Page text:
Otherwise, is your concern that the other employee is trying to dump the less desirable aspects of the job on you while keeping the good parts him/herself? If this is the case, first try talking with the other employee about splitting up the responsibilities fairly. If that doesn’t work, set up a meeting with the other employee, your manager, and yourself to figure it out. If that doesn’t work it means your manager likes the other employee more than you, and it may mean your job is at risk.

      Don’t worry. This happens to everyone at some point, so don’t take it personally.

      1. Janice*

        She did. Not ten months ago, more like four. Which is when I started to get worried because most of the duties that I had originally been given were in her job description.

        1. Corporate America*

          Yeah. The fact that you are the only one without a written job description is a red flag to me.

          It’s hard to know the whole story from a quick email and a few comments, so I don’t want to jump to conclusions. But, I wonder how you would describe your relationship with your boss, apart from that conversation? If you two don’t have a good relationship, AND your boss is the head of the company (I believe you said that in an earlier post), AND you are the only one without a job description, my advice is to start looking for other jobs.

          Like I said, don’t take it personally. Similar thing happened to me at an old job, and I am now at one that is a much better fit.

  17. Bend & Snap*

    This made me realize that I’ve never seen my job description. I’m sure it exists but nobody gave it to me when I got promoted.

    More concerning than the lack of a description is the boss’s response to a very reasonable request that came from a place of wanting to do a good job.

  18. Tiff*

    I’d be looking for another job right now – the fact that the manager would pull an employee who is making a reasonable request and whisper-yell at them to “back off” is totally unacceptable. Whether job descriptions are the norm or not really doesn’t matter, I bet if the boss had communicated to OP previously that it wasn’t a priority she would have backed off long ago. The whole exchange sounds like a manager who doesn’t communicate well and punishes those who ask for any kind of clarity. In other words, Horrible Boss.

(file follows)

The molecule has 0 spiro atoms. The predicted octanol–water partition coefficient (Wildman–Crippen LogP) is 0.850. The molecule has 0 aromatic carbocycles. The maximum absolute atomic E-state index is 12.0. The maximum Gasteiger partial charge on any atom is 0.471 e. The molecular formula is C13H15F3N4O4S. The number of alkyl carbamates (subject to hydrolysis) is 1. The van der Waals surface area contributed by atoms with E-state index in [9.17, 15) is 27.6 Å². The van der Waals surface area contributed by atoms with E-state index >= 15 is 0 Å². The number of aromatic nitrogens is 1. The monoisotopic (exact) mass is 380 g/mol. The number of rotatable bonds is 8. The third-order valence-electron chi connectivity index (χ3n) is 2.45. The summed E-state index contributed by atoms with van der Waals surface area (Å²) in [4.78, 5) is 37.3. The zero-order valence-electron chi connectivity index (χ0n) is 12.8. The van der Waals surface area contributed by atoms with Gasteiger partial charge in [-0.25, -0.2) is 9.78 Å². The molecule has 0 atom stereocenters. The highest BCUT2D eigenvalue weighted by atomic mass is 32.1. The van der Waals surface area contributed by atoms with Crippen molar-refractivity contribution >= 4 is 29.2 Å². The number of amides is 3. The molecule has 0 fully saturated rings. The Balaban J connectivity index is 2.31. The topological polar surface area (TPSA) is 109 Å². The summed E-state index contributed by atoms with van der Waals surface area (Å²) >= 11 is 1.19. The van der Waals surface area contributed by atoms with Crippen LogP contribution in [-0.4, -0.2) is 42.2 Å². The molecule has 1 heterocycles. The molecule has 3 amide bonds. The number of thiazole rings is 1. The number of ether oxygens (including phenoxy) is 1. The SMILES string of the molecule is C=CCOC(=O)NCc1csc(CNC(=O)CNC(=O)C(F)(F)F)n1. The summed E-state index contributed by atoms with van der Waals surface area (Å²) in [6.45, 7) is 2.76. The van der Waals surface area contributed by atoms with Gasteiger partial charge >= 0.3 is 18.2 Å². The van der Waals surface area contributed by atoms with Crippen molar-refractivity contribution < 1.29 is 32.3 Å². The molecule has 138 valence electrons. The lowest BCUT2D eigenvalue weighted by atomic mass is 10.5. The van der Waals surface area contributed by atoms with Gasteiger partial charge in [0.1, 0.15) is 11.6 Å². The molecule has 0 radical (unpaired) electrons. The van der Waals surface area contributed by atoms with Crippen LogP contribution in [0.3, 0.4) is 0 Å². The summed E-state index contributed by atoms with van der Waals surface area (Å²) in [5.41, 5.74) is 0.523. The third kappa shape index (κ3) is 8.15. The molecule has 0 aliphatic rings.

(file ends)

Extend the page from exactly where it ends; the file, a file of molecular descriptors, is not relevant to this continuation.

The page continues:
19. Iro*

    WOW! Are all of your emails so passively written?

    I’m sorry to bother you, but could I please take your valuable time to ask this request. You see I’m asking this request because ….

    That’s setting yourself up to be torn down in some cultures.

    Try instead:

    Hi Boss,

    I was wondering if you had a job description for my role and where I might find it?


    {follow-up email}

    Re: Job Description;

    Hi Boss,

    Have you had an oppurtunity to grab my job description? Does my role have one?

    Let me know either way but I was hoping to accomplish X,Y, Z and though the job description would be a great starting point.

  20. JO*

    I can sympathize with the OP. I work in higher ed, and while I did see a job description when I applied for a promotion in my office about six months ago, I never actually had a planning session with my new boss where we discussed his expectations of me (at my university, we’re required by HR to have planning, coaching, and evaluations every year). The lack of a planning session has been hard for me, having worked in this office and by these rules for about 11 years now. I asked my boss a couple of months ago if we were going to do a planning session, and he laughed at me and said, “You’re doing everything I want you to do, so don’t worry about it!” At which I wondered, quietly, how would I know I’d been doing what he wanted, since he never told me what that was?? Nor has he given me any feedback in our (infrequent) one-on-ones about my progress in my new role. Anyway, because he’s required to do a planning session, I have a feeling that when the time comes for my review, he’s going to make me sign and backdate my planning session at the same time. Let’s hope he doesn’t ding me for anything at that point, since it will be too late to do anything about it by then!